Is suicide wrong, profoundly morally wrong? Almost always wrong, but excusable in a few cases? Sometimes morally permissible? Imprudent, but not wrong? Is it sick, a matter of mental illness? Is it a private matter or a largely social one? Could it sometimes be right, or a "noble duty," or even a fundamental human right? Whether it is called "suicide" or not, what role may a person play in the end of his or her own life?
This collection of primary sources--the principal texts of ethical interest from major writers in western and nonwestern cultures, from the principal religious traditions, and from oral cultures where observer reports of traditional practices are available, spanning Europe, Asia, the Middle East, Africa, Oceania, the Arctic, and North and South America--facilitates exploration of many controversial practical issues: physician-assisted suicide or aid-in-dying; suicide in social or political protest; self-sacrifice and martyrdom; suicides of honor or loyalty; religious and ritual practices that lead to death, including sati or widow-burning, hara-kiri, and sallekhana, or fasting unto death; and suicide bombings, kamikaze missions, jihad, and other tactical and military suicides.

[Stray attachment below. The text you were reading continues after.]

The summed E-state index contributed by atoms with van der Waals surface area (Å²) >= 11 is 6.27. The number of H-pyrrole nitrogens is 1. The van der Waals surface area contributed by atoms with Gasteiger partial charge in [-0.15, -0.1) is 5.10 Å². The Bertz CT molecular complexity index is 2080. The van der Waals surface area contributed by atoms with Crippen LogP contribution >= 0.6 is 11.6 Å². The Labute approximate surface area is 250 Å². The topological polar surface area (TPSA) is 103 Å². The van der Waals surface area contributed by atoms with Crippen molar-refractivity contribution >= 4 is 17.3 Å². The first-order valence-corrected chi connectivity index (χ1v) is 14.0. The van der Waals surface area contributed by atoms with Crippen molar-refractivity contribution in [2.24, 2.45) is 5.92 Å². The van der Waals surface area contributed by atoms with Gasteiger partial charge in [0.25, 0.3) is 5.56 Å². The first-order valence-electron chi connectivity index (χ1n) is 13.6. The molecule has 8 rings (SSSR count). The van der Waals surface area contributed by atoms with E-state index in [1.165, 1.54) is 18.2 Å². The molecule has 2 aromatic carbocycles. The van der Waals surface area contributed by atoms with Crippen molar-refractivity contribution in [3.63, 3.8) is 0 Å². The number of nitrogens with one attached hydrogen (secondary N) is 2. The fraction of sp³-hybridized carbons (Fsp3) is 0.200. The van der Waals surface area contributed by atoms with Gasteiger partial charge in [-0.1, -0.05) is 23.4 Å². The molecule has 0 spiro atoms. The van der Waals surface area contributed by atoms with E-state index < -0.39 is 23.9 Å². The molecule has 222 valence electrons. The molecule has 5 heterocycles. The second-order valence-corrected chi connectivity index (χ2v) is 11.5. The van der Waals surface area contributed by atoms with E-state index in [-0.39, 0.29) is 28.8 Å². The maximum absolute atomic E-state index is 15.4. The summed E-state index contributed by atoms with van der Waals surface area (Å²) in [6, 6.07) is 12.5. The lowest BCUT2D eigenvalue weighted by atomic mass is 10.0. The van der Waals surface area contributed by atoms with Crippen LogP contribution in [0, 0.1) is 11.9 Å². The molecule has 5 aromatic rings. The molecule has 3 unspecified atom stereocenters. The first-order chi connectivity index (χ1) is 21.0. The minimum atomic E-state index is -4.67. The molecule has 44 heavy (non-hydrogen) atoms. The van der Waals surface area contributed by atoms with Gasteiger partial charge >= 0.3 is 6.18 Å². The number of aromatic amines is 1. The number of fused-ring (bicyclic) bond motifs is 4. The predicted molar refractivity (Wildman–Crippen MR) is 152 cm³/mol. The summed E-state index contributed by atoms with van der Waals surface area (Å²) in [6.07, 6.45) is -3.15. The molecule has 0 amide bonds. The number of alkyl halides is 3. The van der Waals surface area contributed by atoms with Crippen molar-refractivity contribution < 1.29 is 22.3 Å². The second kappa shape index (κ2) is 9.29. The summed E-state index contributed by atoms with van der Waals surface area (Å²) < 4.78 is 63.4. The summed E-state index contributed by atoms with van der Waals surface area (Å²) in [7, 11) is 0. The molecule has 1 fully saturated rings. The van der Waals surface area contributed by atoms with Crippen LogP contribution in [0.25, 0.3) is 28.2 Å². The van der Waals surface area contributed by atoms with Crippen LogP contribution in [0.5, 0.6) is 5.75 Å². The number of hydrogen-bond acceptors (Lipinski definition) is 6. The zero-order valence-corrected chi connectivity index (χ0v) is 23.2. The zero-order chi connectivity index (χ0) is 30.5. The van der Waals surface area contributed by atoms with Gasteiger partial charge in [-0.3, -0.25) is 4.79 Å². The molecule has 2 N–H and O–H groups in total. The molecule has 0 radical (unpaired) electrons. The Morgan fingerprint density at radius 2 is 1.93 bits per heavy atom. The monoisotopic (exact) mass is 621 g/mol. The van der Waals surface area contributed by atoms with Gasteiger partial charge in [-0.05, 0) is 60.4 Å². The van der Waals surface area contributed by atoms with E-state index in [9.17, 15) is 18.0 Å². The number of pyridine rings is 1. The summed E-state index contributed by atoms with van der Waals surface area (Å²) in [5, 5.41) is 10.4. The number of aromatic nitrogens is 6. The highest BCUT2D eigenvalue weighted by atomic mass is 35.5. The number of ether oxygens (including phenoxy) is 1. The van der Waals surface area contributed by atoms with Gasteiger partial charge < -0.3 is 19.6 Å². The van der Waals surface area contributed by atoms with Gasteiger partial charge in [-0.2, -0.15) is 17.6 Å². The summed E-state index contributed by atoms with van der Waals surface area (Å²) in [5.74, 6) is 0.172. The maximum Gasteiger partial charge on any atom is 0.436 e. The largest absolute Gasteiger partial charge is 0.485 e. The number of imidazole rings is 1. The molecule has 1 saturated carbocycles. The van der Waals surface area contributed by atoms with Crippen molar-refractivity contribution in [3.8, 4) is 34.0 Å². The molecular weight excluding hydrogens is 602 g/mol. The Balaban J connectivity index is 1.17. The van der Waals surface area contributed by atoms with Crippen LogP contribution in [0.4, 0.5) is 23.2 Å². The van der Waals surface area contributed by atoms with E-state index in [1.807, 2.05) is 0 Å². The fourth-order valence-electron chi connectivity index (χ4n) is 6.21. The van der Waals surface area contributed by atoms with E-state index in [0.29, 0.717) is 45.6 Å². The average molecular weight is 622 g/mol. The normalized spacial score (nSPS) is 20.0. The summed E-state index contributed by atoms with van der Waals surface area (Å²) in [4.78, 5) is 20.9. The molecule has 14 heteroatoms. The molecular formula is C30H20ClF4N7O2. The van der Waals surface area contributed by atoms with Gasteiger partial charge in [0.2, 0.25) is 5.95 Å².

This collection has no interest in taking sides in controversies about the ethics of suicide; rather, rather, it serves to expand the character of these debates, by showing them to be multi-dimensional, a complex and vital part of human ethical thought.
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